MARINE BIOLOGY meets INFORMATION TECHNOLGY – and a new era in marine biology has begun
Marine biologists and information technologists launch new inter-disciplinary research area called "ocean biodiversity informatics"
The publication of a special Theme Section of 9 papers in the prestigious international marine science journal Marine Ecology Progress Series marks the official recognition of a new inter-disciplinary area of research. Marine biologists are using the latest online information technologies to share, map, analyse and model data from many different sources to reveal global patterns in marine species. Papers in the special publication provide examples of how ocean biodiversity informatics benefits research on whales, seals, sea birds, sea turtles, fisheries, anemone fish and their host anemones, and deep-sea life. Thinking big
‘Ocean Biodiversity Informatics’ (OBI) heralds a new era in biological research and management that is revolutionising the way we approach marine biodiversity research. OBI uses computer technologies to manage marine biodiversity information; capturing, storing, searching for, retrieving, visualising, mapping, modelling, analyses and publishing data allowing more users greater access to more data and information faster than ever before. The global nature of phenomena such as climate change, over-fishing, and other changes in ecosystems, would not have been recognised had it not been for informatics-aided analyses.
The thought alone of data mining and exploration on a global scale is enough to set the hearts of marine scientists fluttering across the world, as marine biology embraces the computer age. Access to global data through OBI will allow for worldwide gap analysis resulting in new perspectives on current research, the promotion of collaborations between research groups and real data sets for teaching purposes, to mention just a few of the potential benefits. “OBI is an initiative of the 21st century and will make conventional marine biodiversity research more dynamic and comprehensive, with a range of constantly evolving online tools” say Mark J. Costello and Edward Van Berghe in a paper to be published in the Marine Ecology Progress Series. Culture change
Data on marine species and their environment (be it regional or on a global scale) is the ‘fuel’ on which OBI operates and therefore compliments the traditional disciplines of taxonomy, ecology and biogeography. However, many scientists are ignoring pleas from international scientific organisations, including the International Council for Science, to make their data public. The irony is that most data collections are paid for, directly or indirectly, by public funds. Taxonomists have led the way with regard to public accessibility of data where the expected practice is to lodge type specimens in museums for the common good. It is suggested that there should be a protocol for scientists where ecological data would be made available in a similar way. OBI will make more data available to more people more quickly than ever before, including repatriation of data and information collected in Developing Countries.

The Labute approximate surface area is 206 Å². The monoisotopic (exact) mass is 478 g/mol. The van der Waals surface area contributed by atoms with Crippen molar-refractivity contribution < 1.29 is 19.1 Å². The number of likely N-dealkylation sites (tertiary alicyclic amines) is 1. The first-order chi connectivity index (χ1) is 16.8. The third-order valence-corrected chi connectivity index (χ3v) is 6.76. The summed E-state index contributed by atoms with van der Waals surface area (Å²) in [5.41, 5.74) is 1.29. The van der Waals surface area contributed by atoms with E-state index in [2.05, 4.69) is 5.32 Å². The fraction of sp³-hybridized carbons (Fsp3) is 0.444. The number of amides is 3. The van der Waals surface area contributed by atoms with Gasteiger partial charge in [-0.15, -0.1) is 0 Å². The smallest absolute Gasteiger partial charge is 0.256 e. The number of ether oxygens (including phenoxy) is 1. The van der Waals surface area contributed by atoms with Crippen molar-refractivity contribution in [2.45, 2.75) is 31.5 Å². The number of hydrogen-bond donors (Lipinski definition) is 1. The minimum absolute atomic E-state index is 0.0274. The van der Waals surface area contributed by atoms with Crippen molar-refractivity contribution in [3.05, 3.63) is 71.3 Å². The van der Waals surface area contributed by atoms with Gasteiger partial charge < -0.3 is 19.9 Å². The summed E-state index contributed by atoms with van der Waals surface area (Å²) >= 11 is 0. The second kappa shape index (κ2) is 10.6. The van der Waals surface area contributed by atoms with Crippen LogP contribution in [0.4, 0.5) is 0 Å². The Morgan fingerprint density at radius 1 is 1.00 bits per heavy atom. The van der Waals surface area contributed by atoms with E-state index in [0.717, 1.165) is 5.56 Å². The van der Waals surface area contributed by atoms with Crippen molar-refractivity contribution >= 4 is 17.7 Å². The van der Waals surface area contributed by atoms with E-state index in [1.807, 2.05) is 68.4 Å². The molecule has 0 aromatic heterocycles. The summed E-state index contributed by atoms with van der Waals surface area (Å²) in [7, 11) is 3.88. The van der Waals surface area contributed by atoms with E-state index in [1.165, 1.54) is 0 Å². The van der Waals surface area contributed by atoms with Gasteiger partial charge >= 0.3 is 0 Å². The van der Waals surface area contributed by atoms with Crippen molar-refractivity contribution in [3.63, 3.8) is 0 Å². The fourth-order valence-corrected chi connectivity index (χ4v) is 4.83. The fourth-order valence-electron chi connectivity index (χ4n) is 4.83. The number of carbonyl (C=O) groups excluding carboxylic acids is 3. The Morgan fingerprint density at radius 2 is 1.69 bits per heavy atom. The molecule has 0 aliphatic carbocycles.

According to Mark Costello of the University of Auckland (New Zealand), for OBI to succeed a change in biological science culture to one of open-access to primary data is essential. Also, a greater recognition of the value of such data publications by the scientific community, including publishers, funding agencies and employers is vital commented Edward Vanden Berghe of the Flanders Marine Institute (Belgium). This change in culture is currently underway. Fit for purpose
One of the most challenging aspects of any informatics system is the quality assurance. This is particularly important when you consider all the possible uses to which data can be put, and the number of steps from the original point of data collection to the end use. However a data or information system is designed, its continuity and development depend on support from the scientific community. This community includes contributors, evaluators of funding applications, users and science policy makers.
The flagship OBI programme is the Ocean Biogeographic Information System (www.iobis.org), already publishing almost 10 million location records for 61,000 marine species from a global network of over 100 databases. OBIS is the data system for the Census of Marine Life, the largest ever global marine biology discovery programme (www.coml.org).
Mark Costello | alfa